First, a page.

Tag Archives: ESPN

Fuhrman Joins Defense–Again

Sitting in the Fox press box tomorrow with broadcasters covering O.J. Simpson’s parole hearing will be former LAPD detective, discredited lead Simpson-murders investigator, expert perjurer and N-word user Mark Fuhrman.

Even though Fuhrman testified for the prosecution in O.J. Simpson’s 1995 trial in which he was accused of murdering Nicole Brown, Ronald Goldman, he turned out to be the defense team’s star witness.

Some might argue, but I believe that Fuhrman, along with Deputy D.A. Christopher Darden’s bone-headed Simpson-glove demonstration, were pivotal points that pretty much guaranteed Simpson’s acquittal.

So it will be interesting to see/hear what kind of analysis, which is what he’s purported going  to do, he comes up with.

Frankly, I’m mystified. What’s to analyze about a parole hearing? How the board members arrived at their decision to either grant or deny parole? Simpson’s body language, facial gestures as he makes his request/listens to the board members’ decision.

ESPN is also covering the hearing live and other networks will also jump on this train.

I don’t recall such a proceeding every being covered by the news media like this. I think, to coin a cliche, this is uncharted territory.

Summer sale on Anatomy of a Trial: Public Loss, Lessons Learned from The People vs. O.J. Simpson @ Anatomy of a Trial: Public Loss, Lessons Learned from The People vs. O.J. Simpson — $7.99 (includes shipping with Prime). Or get a signed copy directly from the author — $7.99 plus shipping @ http://anatomyofatrial.com/contact/.

 

 

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Simpson might not be the only one on TV on Thursday

Someone I met recently at a neighborhood party asked me if I was going to be on any media programs in connection with Simpson’s parole hearing on Thursday.

Not only had no one contacted me about such a possibility, I hadn’t thought about reaching out to anyone in the media. I hadn’t even arranged my schedule so I could watch it (ESPN is reportedly going to televise it, and other networks might follow suit).

That changed this evening. The news director of a TV station in a city nearly 200 miles away called and invited me to participate in a segment on Thursday to discuss the trial (the 1995 murder trial in which he was acquitted, not the 2008 robbery/kidnap trial that resulted in conviction and Simpson’s imprisonment) and my book.

The caller was gracious and offered to pay travel expenses. I appreciated that, but declined. It’s a matter of time, not the gas to get there. As an alternative, we’re going to talk tomorrow to arrange a FaceTime session during the day on Thursday.

It should be interesting — or at least I sure hope it will be.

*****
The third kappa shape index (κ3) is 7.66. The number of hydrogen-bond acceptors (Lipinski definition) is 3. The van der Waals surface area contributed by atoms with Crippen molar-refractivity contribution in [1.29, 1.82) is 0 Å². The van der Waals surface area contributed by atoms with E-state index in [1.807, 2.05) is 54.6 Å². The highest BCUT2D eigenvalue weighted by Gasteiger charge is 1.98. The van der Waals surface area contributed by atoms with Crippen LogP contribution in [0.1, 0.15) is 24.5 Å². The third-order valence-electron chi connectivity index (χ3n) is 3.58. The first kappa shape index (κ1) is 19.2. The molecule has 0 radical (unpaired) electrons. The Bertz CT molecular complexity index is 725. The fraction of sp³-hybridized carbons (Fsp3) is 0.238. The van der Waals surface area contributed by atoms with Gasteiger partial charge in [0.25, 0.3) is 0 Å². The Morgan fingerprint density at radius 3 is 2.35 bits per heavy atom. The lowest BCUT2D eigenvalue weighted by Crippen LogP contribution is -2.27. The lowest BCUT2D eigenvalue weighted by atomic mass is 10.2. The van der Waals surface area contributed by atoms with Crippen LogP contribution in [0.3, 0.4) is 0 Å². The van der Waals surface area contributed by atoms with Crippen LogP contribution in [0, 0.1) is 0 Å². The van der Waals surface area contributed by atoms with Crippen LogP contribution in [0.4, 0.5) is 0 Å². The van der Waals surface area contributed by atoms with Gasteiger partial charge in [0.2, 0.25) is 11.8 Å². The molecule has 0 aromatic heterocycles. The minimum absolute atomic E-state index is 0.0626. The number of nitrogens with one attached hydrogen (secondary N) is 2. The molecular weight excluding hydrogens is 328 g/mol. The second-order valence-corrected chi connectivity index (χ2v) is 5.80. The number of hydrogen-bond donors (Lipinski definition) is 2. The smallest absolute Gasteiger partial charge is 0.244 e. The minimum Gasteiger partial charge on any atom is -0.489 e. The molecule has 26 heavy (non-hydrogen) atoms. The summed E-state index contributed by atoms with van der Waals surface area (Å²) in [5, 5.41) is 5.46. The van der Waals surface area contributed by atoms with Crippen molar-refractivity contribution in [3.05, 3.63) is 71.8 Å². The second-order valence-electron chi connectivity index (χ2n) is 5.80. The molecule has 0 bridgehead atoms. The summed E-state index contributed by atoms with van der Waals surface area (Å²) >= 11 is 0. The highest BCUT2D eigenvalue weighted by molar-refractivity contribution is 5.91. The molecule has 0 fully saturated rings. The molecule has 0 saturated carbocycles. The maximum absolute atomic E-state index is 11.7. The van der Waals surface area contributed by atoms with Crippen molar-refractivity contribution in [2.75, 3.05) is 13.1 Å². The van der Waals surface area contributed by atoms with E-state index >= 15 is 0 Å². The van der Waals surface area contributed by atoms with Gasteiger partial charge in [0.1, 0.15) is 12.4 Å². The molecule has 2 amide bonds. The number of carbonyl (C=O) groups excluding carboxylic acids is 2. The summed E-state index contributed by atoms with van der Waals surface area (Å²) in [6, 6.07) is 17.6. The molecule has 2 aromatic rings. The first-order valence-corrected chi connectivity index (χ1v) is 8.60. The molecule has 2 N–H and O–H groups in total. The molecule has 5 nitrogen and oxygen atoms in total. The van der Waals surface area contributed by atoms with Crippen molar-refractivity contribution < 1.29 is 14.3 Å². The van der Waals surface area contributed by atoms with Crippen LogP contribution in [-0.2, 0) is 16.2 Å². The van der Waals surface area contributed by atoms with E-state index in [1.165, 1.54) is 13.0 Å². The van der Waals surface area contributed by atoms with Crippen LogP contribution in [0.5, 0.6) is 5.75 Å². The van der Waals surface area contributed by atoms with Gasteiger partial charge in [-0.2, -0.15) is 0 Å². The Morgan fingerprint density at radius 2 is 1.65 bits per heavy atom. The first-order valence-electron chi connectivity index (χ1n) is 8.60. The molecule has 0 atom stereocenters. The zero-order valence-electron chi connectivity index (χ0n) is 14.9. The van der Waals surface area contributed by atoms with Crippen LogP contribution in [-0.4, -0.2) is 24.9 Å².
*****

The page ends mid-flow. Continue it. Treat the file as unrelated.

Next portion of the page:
Where a Precious Few Are Now

In an apparent attempt to hitch a ride on Sunday’s Academy Awards in which ESPN’s O.J.: Made in America is nominated in the “Best Documentary Feature category, comes this brief on where five of the host of O.J. Simpson murder trial principals are now. I can’t think of any other justification for this little story.

Interestingly, the entry for the Simpson trial judge, Lance Ito, says he “became the most famous judge in the world, but then stayed out of the limelight. He retired in 2015.”

Omitted from that blurb is that during the 20 years between the end of the Simpson trial in 1995 and Ito’s retirement in  2015, he was one of the very few Los Angeles Superior Court judges to continue to allow camera coverage of proceedings in his courtroom. That in the face of judges and collective judiciaries in California, in the rest of the U.S. and in other countries that cited and continue to cite Ito allowing camera coverage of the Simpson trial for an almost universal camera ban in their jurisdictions.

 

Anatomy of a Trial: Public Loss, Lessons Learned from The People vs. O.J. Simpson tells why Ito allowed cameras in both the Simpson trial and other court proceedings, and the fear and trepidation that kept his judicial colleagues from following suit.

“Anatomy of a Trial” Reveals More than Documentary About Trial

“Whatever you thought you knew about the O.J. Simpson story, this film will make you think again, and more deeply, about the trial of the century and all …”

That’s the teaser for a story, headlined  a story headlined The Oscar-Nominated Filmmaker Behind ‘O.J.: Made in America’ on His Oscar Night Plans and Why O.J. Still Matters about Sunday night’s Oscar presentations that includes nominations for the ESPN O.J.: Made In America documentary.

I assert that whatever you thought you knew about the 1995 Simpson murder trial, my book, Anatomy of a Trial: Public Loss, Lessons Learned from The People vs. O.J. Simpson, will make you think again.

The book is available in digital and hard copy formats from Amazon.com at https://www.amazon.com/dp/0826218229?m=A1UT13HVUXZL25&ref_=v_sp_widget_detail_page. It is also available — signed — from me at www.anatomyofatrial.com/contact.

Lange Exemplifies Cops’ Incompetence?

Perhaps the most amazing aspect of ESPN’s multi-part documentary is that Simpson fatigue hasn’t shut me down. Or maybe it has, partially. I am watching the production, albeit slowly. Parts 4 and 5 to go. I’ve recorded them, but haven’t gotten around to viewing them yet.